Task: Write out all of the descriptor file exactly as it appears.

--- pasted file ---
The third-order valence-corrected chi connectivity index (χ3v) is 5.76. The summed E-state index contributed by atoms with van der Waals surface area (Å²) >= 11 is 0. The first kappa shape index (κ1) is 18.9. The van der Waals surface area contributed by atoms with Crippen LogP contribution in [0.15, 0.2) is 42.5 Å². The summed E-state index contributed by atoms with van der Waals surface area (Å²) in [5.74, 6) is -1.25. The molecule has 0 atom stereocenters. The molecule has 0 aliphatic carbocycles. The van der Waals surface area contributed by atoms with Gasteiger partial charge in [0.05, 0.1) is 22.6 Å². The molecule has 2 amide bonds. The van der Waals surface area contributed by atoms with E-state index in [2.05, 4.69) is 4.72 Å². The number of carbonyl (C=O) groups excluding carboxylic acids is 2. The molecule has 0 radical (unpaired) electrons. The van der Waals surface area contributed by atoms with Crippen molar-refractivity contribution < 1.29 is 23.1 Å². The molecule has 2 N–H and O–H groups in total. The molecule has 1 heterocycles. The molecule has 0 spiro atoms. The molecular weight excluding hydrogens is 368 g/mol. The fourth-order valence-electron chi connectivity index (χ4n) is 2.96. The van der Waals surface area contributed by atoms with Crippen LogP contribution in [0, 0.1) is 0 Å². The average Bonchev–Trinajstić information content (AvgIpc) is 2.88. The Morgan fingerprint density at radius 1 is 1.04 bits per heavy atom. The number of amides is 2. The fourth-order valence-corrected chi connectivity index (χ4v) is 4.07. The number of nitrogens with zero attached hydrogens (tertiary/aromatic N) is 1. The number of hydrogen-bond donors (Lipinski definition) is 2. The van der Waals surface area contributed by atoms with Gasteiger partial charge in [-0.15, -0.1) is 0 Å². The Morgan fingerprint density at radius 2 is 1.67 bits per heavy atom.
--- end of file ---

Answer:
The third-order valence-corrected chi connectivity index (χ3v) is 5.76. The summed E-state index contributed by atoms with van der Waals surface area (Å²) >= 11 is 0. The first kappa shape index (κ1) is 18.9. The van der Waals surface area contributed by atoms with Crippen LogP contribution in [0.15, 0.2) is 42.5 Å². The summed E-state index contributed by atoms with van der Waals surface area (Å²) in [5.74, 6) is -1.25. The molecule has 0 atom stereocenters. The molecule has 0 aliphatic carbocycles. The van der Waals surface area contributed by atoms with Gasteiger partial charge in [0.05, 0.1) is 22.6 Å². The molecule has 2 amide bonds. The van der Waals surface area contributed by atoms with E-state index in [2.05, 4.69) is 4.72 Å². The number of carbonyl (C=O) groups excluding carboxylic acids is 2. The molecule has 0 radical (unpaired) electrons. The van der Waals surface area contributed by atoms with Crippen molar-refractivity contribution < 1.29 is 23.1 Å². The molecule has 2 N–H and O–H groups in total. The molecule has 1 heterocycles. The molecule has 0 spiro atoms. The molecular weight excluding hydrogens is 368 g/mol. The fourth-order valence-electron chi connectivity index (χ4n) is 2.96. The van der Waals surface area contributed by atoms with Crippen LogP contribution in [0, 0.1) is 0 Å². The average Bonchev–Trinajstić information content (AvgIpc) is 2.88. The Morgan fingerprint density at radius 1 is 1.04 bits per heavy atom. The number of amides is 2. The fourth-order valence-corrected chi connectivity index (χ4v) is 4.07. The number of nitrogens with zero attached hydrogens (tertiary/aromatic N) is 1. The number of hydrogen-bond donors (Lipinski definition) is 2. The van der Waals surface area contributed by atoms with Gasteiger partial charge in [-0.15, -0.1) is 0 Å². The Morgan fingerprint density at radius 2 is 1.67 bits per heavy atom.